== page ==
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On the Nitrogen-Induced Lattice Expansion of a Non-stainless Austenitic Steel, Invar 36®, Under Triode Plasma Nitriding

  • Xiao Tao
  • Allan Matthews
  • Adrian LeylandEmail author
Article
  • 94 Downloads

Abstract

Chromium, as a strong nitride-forming element, is widely regarded to be an “essential” ingredient for the formation of a nitrogen-expanded lattice in thermochemical nitrogen diffusion treatments of austenitic (stainless) steels. In this article, a proprietary “chrome-free” austenitic iron-nickel alloy, Invar® 36 (Fe-36Ni, in wt pct), is characterized after triode plasma nitriding (TPN) treatments at 400 °C to 450 °C and compared with a “stainless” austenitic counterpart RA 330® (Fe-19Cr-35Ni, in wt pct) treated under equivalent nitriding conditions. Cr does indeed appear to play a pivotal role in colossal nitrogen supersaturation (and hence anisotropic lattice expansion and superior surface hardening) of austenitic steel under low-temperature (≤ 450 °C) nitrogen diffusion. Nevertheless, this work reveals that nitrogen-induced lattice expansion occurs below the nitride-containing surface layer in Invar 36 alloy after TPN treatment, implying that Cr is not a necessity for the nitrogen-interstitial induced lattice expansion phenomenon to occur, also suggesting another type of γN.

1 Introduction

After early scientific studies published by Bell et al.[1] and Ichii et al.[2] in the 1980s, low-temperature plasma diffusion treatments have been widely investigated as a potential solution to the poor tribological performance of austenitic stainless steels (ASSs).[3, 4, 5, 6, 7] Nitrogen-expanded austenite[3] (γN; also called “S-phase”[2]) can be synthesized on ASSs (such as AISI 304, 310 and 316 type alloys, based mainly on the Fe-Cr-Ni ternary alloy system) under low-temperature (≤ 450 °C) nitriding without the formation of chromium nitride, where the original face-centered cubic (FCC) structure is expanded anisotropically under extremely high interstitial nitrogen uptake.[8, 9, 10] Recent studies of expanded austenite (γN) have focused on the crystallographic structure of N-supersaturated ASS surfaces[11, 12, 13, 14, 15, 16, 17, 18]; however, there are still uncertainties about the roles of the primary substitutional alloying elements (e.g., Cr, Ni and/or Mn) in the formation of γN during low-temperature thermochemical diffusion treatment. This topic can be traced back to the 1990s, when authors such as Menthe et al.[19] and Yasumaru[20] reported that γN does not form in steels containing either Cr or Ni/Mn alone (i.e., Fe-13Cr-0.2C, Fe-17Cr-0.1C, Fe-30Ni, Fe-32Ni, Fe-42Ni and Fe-26Mn-0.2C, in wt pct) under low-temperature nitriding. It was argued that both Cr and Ni/Mn are necessary for the formation of γN on austenitic steels. More recently however, Buhagiar et al.[13] and Tao et al.[18] reported the formation of γN on Ni-free high-Mn ASSs, proving unequivocally that neither Ni nor Mn is in itself crucial for the formation of γN (although each may affect differently the nitrogen supersaturation levels obtained, the lattice plasticity mechanisms and the γN lattice (in)stability observed with increasing treatment temperature/time[18]).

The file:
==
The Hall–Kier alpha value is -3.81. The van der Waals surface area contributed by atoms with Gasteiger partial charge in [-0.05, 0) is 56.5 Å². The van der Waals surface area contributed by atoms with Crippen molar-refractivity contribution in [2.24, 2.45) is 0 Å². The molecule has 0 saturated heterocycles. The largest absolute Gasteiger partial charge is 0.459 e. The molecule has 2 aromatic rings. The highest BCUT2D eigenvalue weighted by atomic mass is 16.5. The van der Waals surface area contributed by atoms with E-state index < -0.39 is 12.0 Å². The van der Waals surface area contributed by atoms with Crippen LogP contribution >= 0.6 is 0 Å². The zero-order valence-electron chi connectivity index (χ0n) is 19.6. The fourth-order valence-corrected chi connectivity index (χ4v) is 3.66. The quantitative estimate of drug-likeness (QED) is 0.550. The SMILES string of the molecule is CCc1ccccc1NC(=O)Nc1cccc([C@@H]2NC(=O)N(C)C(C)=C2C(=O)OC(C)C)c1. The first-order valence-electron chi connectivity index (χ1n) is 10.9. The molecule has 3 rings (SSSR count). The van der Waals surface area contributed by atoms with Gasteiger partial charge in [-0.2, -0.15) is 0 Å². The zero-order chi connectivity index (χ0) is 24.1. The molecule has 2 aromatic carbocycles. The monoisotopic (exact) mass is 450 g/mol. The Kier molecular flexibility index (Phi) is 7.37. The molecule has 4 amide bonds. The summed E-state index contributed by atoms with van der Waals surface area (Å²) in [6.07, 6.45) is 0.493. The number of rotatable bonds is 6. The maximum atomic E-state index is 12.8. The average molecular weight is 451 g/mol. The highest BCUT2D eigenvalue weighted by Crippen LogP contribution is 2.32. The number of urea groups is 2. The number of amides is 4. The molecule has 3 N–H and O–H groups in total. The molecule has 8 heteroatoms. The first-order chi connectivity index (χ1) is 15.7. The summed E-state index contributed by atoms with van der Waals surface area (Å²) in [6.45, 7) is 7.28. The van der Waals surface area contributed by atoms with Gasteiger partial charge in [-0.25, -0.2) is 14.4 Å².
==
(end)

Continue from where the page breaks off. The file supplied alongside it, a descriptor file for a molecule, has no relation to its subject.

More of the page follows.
On the other hand, Cr—as a strong nitride-forming element—is widely believed to be an “essential” component of the substrate alloy composition for γN formation (with appropriate mechanical/tribological/corrosion-resistant properties).[21,22] Expanded austenite has been synthesized using various low-temperature nitrogen surface modification techniques on Fe/Ni/Co-based alloys with substrate Cr content ranging from ~ 13 at. pct (for proprietary precipitation hardening stainless steels, such as Nanoflex® and Corrax®[23]) to ~ 31 at. pct (for a special Co-Cr alloy[24]). A significant amount of Cr (as a “nitrogen trapper”) in the substrate (i.e., ≥ 12 at. pct, also typical for stainless steels to promote the stable surface chromium oxide layer formation) appears to be important in the formation of “useful” γN under low-temperature nitrogen surface modification. The role of Cr has been investigated and discussed in several studies of γN-304 and/or γN-316, which have pointed to “trapping and detrapping” diffusion of N[25,26] and to the bonding (and short-range ordering) of N to Cr.[19,27,28] It was postulated that Cr could provide trap sites for N, contributing to the extremely high interstitial absorption and anomalous (anisotropic) lattice expansion of ASSs, seen under low-temperature nitriding.[10,22,28] Additionally, pure γ-Ni clearly shows no lattice expansion under nitrogen ion implantation,[29,30] but γN was reported (with evident XRD peak shifts to lower 2θ angles) after nitrogen surface modification treatments on Ni-alloys that contain strong nitride formers, such as Ni-Cr binary alloys (containing ~ 20 at. pct Cr[29,30] and ~ 26 at. pct Cr[31]), Ni-Ti binary alloys (containing ~ 1.6 at. pct Ti,[32] ~ 3.3 at. pct Ti[32] and ~ 5.8 at. pct Ti[31]) and a range of commercial Cr-containing Ni superalloys.[29] While a (meta)stable austenitic substrate microstructure alone appears an insufficient requirement, strong nitride formers appear to be a necessity for the formation of γN on Fe/Ni/Co-based substrates.